The Death Of The External Hard Drive

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If you are looking for portability I'd get a solid state drive that you don't have to worry about banging around a little bit.

skip, Thursday, 8 July 2010 18:16 (seven years ago) Permalink


_▂▅▇█▓▒░◕‿‿◕░▒▓█▇▅▂_ (Steve Shasta), Thursday, 8 July 2010 18:17 (seven years ago) Permalink

How do I get an account at Google Storage?

rennavate, Thursday, 8 July 2010 18:19 (seven years ago) Permalink

google storage is for developers iirc

♥ ᶫᵧᵒₒᵛᵤᵉ ♥ (LOLK), Thursday, 8 July 2010 18:22 (seven years ago) Permalink

admrl best is to have an off-site backup, as people have said, in the cloud. try carbonite or jungledrive or something

like a ◴ ◷ ◶ (dyao), Thursday, 8 July 2010 18:30 (seven years ago) Permalink

cause like even if you live in the fortress of solitude one day lex luther may break in and steal all your super protected vibration & kryptonite proof hard drives. but if you have a backup in the ~cloud~ you'll still have your naked pictures of wonder woman

like a ◴ ◷ ◶ (dyao), Thursday, 8 July 2010 18:30 (seven years ago) Permalink

OK I will look into this "cloud" thanks

Salted gnocchimole (admrl), Thursday, 8 July 2010 19:01 (seven years ago) Permalink

There's nothing special about that LaCie drive, tho' at my IRL job people take that exact model all over, even to Antarctica, without a problem. Until there's a problem. All hard drives with moving parts will fail eventually, usually in the first few months or after four years. Big name manufacturers like LaCie or Western Digital are more reliable than no-name brands, but it doesn't feel that way when your own personal drive fails. That "rugged" model is nice in that it's got the firewire 800 for really good i/o (as with film editing), and it's tiny enough you can keep it well padded in whatever bag you carry it around in. Keep three copies of anything important, at least one of them far away from the others, geographically. A drive like that is good if you are freuqently away from a fast connection, and if you've got gigs and gigs of changes you need to back up.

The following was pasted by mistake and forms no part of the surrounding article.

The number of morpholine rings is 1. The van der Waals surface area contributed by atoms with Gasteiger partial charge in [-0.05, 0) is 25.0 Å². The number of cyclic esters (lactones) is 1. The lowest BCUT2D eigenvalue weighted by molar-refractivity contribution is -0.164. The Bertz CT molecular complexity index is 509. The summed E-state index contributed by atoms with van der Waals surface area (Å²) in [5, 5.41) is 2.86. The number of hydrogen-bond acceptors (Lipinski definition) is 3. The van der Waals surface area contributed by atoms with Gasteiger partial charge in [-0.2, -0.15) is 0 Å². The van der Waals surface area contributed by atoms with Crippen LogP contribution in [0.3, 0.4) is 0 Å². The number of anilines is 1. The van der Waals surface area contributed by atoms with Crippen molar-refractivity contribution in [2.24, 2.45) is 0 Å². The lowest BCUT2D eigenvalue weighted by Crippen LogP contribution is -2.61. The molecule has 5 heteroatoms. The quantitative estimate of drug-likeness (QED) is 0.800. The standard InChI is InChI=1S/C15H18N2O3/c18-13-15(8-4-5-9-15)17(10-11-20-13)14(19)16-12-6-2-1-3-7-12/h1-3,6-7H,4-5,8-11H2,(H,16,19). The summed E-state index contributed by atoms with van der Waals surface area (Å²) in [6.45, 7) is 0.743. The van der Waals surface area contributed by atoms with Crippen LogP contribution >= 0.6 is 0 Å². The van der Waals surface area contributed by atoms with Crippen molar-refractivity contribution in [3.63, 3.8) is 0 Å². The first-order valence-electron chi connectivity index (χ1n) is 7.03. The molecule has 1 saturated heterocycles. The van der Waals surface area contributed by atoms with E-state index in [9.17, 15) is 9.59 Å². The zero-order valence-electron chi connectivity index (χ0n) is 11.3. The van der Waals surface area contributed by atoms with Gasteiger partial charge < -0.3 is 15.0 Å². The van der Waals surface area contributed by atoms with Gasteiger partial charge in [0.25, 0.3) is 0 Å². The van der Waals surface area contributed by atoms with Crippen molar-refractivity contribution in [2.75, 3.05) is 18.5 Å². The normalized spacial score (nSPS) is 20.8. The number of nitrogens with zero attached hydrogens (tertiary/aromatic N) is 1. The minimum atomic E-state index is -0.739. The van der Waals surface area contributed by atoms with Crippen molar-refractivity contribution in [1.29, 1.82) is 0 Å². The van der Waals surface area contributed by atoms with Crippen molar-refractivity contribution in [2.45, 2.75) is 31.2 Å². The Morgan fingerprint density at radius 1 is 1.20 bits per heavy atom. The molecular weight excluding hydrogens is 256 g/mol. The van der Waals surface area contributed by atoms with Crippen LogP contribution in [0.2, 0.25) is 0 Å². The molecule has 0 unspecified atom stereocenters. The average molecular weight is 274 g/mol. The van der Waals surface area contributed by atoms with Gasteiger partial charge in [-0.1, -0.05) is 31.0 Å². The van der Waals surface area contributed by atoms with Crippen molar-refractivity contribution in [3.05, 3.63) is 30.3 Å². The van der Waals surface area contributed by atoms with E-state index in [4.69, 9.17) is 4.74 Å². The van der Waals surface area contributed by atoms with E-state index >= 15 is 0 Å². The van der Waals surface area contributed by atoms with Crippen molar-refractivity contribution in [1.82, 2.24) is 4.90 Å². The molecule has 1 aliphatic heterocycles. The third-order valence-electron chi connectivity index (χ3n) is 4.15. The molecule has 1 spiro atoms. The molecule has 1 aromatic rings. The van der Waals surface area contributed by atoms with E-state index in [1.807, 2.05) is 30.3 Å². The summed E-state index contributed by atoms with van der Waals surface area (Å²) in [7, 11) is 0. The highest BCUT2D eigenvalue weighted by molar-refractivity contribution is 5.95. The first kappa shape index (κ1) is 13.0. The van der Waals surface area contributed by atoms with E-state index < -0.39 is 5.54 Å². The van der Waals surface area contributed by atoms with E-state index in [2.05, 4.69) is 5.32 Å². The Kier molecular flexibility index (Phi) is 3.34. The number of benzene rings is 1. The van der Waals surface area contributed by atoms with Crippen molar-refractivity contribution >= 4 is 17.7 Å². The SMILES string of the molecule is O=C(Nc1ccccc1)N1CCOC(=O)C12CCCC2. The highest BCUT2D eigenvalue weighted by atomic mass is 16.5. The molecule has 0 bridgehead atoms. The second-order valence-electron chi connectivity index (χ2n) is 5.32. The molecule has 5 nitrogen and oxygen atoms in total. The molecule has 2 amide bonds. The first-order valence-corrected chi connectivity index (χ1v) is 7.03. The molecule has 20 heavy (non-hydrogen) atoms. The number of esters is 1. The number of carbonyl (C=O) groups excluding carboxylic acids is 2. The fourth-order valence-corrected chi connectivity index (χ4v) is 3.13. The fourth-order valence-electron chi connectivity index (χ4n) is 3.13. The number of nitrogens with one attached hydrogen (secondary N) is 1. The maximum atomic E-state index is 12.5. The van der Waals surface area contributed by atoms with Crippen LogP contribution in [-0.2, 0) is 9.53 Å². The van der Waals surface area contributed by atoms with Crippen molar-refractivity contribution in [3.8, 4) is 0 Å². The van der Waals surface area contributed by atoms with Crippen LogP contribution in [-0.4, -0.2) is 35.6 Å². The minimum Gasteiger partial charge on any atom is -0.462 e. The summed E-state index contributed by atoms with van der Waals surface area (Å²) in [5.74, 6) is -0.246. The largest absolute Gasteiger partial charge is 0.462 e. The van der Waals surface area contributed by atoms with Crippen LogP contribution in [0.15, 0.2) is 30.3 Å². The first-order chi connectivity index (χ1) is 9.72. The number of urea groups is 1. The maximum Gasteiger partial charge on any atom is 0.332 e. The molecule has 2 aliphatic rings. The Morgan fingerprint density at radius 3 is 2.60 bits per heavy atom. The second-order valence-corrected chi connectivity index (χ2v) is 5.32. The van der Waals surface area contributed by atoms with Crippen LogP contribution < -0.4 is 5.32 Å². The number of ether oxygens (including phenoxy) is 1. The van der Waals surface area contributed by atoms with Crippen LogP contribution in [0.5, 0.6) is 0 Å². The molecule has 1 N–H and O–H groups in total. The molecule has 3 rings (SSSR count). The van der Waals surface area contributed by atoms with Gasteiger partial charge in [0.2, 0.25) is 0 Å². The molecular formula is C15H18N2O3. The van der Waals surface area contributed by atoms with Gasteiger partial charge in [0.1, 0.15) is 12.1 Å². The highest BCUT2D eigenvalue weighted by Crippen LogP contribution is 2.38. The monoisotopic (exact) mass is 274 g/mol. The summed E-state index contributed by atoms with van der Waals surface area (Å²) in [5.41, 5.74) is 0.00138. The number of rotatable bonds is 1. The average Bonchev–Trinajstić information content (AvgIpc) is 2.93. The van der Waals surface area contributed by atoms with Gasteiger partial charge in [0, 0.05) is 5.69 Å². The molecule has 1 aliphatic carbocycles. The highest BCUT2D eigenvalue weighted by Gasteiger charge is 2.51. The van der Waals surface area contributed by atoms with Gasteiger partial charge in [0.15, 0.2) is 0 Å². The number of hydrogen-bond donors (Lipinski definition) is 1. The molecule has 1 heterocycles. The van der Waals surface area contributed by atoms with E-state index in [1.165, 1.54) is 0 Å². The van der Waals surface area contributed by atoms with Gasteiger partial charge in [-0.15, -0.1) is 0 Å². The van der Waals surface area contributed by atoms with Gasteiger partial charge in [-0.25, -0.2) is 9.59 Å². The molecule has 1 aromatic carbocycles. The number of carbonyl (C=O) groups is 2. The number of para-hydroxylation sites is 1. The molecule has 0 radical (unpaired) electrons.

bendy, Thursday, 8 July 2010 19:18 (seven years ago) Permalink

AHhh yeah I quickly found out Google Storage is for developers. Are there any cloud services for regular dudes like me yet?

rennavate, Thursday, 8 July 2010 19:32 (seven years ago) Permalink

Naked pictures of Wonder Woman = Best marketing idea for cloud computing ever!

Gerald McBoing-Boing, Thursday, 8 July 2010 20:39 (seven years ago) Permalink

another option you might look into is to see if anybody out there sells external portable SSDs. no moving parts, but tiny storage spaces, I suppose a 30GB one will set you back around 100, but 30GB should be enough to store all your mission critical thesis stuff on (unless you're a scientist who has TBs and TBs of raw research data on)

like a ◴ ◷ ◶ (dyao), Thursday, 8 July 2010 21:37 (seven years ago) Permalink

All hard drives with moving parts will fail eventually, usually in the first few months or after four years.

Big name manufacturers like LaCie or Western Digital are more reliable than no-name brands

LaCie just makes enclosures, all their hard drives are sourced from OEMs. I think they're usually hitachis or fujitsus or whatever.

mh, Thursday, 8 July 2010 21:42 (seven years ago) Permalink

nine months pass...

RIP. I'll speak of you fondly pics, music, docs

Dominique, Friday, 15 April 2011 16:46 (six years ago) Permalink

wow... no recovery options?

if u see l ron this weekend be sure & tell him THETAN THETAN THETAN (Edward III), Friday, 15 April 2011 16:47 (six years ago) Permalink

aw, my sympathies :(

Oh, Monseur le Fapp, you are really oiling us... (Whiney G. Weingarten), Friday, 15 April 2011 16:49 (six years ago) Permalink